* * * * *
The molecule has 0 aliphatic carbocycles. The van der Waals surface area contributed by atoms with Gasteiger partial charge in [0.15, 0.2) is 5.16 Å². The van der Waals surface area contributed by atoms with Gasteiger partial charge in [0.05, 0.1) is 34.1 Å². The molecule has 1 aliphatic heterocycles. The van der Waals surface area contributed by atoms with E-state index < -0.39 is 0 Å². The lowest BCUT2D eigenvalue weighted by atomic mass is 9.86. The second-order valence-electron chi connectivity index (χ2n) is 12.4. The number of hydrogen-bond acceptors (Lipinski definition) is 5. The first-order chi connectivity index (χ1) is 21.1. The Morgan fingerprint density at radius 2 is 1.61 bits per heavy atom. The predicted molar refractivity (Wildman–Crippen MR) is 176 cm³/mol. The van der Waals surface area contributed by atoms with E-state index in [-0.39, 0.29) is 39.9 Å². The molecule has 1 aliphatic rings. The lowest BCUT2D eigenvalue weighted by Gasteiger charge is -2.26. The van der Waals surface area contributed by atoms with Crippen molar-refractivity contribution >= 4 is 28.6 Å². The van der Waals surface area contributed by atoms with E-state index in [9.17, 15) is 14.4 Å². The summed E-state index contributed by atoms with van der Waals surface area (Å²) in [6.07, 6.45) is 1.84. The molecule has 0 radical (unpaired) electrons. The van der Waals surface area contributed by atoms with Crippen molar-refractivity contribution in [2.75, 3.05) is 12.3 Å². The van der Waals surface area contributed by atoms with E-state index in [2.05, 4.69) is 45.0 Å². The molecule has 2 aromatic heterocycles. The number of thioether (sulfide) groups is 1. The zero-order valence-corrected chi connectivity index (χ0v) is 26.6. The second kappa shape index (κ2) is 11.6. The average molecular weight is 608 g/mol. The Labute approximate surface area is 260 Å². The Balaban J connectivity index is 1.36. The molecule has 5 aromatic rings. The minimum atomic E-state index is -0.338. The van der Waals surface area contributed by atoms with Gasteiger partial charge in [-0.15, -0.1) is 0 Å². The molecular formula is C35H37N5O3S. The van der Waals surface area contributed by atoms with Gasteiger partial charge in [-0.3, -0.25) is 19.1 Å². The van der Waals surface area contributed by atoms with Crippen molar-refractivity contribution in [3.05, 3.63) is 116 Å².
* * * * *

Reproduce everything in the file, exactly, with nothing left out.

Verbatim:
The molecule has 0 aliphatic carbocycles. The van der Waals surface area contributed by atoms with Gasteiger partial charge in [0.15, 0.2) is 5.16 Å². The van der Waals surface area contributed by atoms with Gasteiger partial charge in [0.05, 0.1) is 34.1 Å². The molecule has 1 aliphatic heterocycles. The van der Waals surface area contributed by atoms with E-state index < -0.39 is 0 Å². The lowest BCUT2D eigenvalue weighted by atomic mass is 9.86. The second-order valence-electron chi connectivity index (χ2n) is 12.4. The number of hydrogen-bond acceptors (Lipinski definition) is 5. The first-order chi connectivity index (χ1) is 21.1. The Morgan fingerprint density at radius 2 is 1.61 bits per heavy atom. The predicted molar refractivity (Wildman–Crippen MR) is 176 cm³/mol. The van der Waals surface area contributed by atoms with E-state index in [-0.39, 0.29) is 39.9 Å². The molecule has 1 aliphatic rings. The lowest BCUT2D eigenvalue weighted by Gasteiger charge is -2.26. The van der Waals surface area contributed by atoms with Crippen molar-refractivity contribution >= 4 is 28.6 Å². The van der Waals surface area contributed by atoms with E-state index in [9.17, 15) is 14.4 Å². The summed E-state index contributed by atoms with van der Waals surface area (Å²) in [6.07, 6.45) is 1.84. The molecule has 0 radical (unpaired) electrons. The van der Waals surface area contributed by atoms with Crippen molar-refractivity contribution in [2.75, 3.05) is 12.3 Å². The van der Waals surface area contributed by atoms with E-state index in [2.05, 4.69) is 45.0 Å². The molecule has 2 aromatic heterocycles. The number of thioether (sulfide) groups is 1. The zero-order valence-corrected chi connectivity index (χ0v) is 26.6. The second kappa shape index (κ2) is 11.6. The average molecular weight is 608 g/mol. The Labute approximate surface area is 260 Å². The Balaban J connectivity index is 1.36. The molecule has 5 aromatic rings. The minimum atomic E-state index is -0.338. The van der Waals surface area contributed by atoms with Gasteiger partial charge in [-0.15, -0.1) is 0 Å². The molecular formula is C35H37N5O3S. The van der Waals surface area contributed by atoms with Gasteiger partial charge in [-0.3, -0.25) is 19.1 Å². The van der Waals surface area contributed by atoms with Crippen molar-refractivity contribution in [3.05, 3.63) is 116 Å².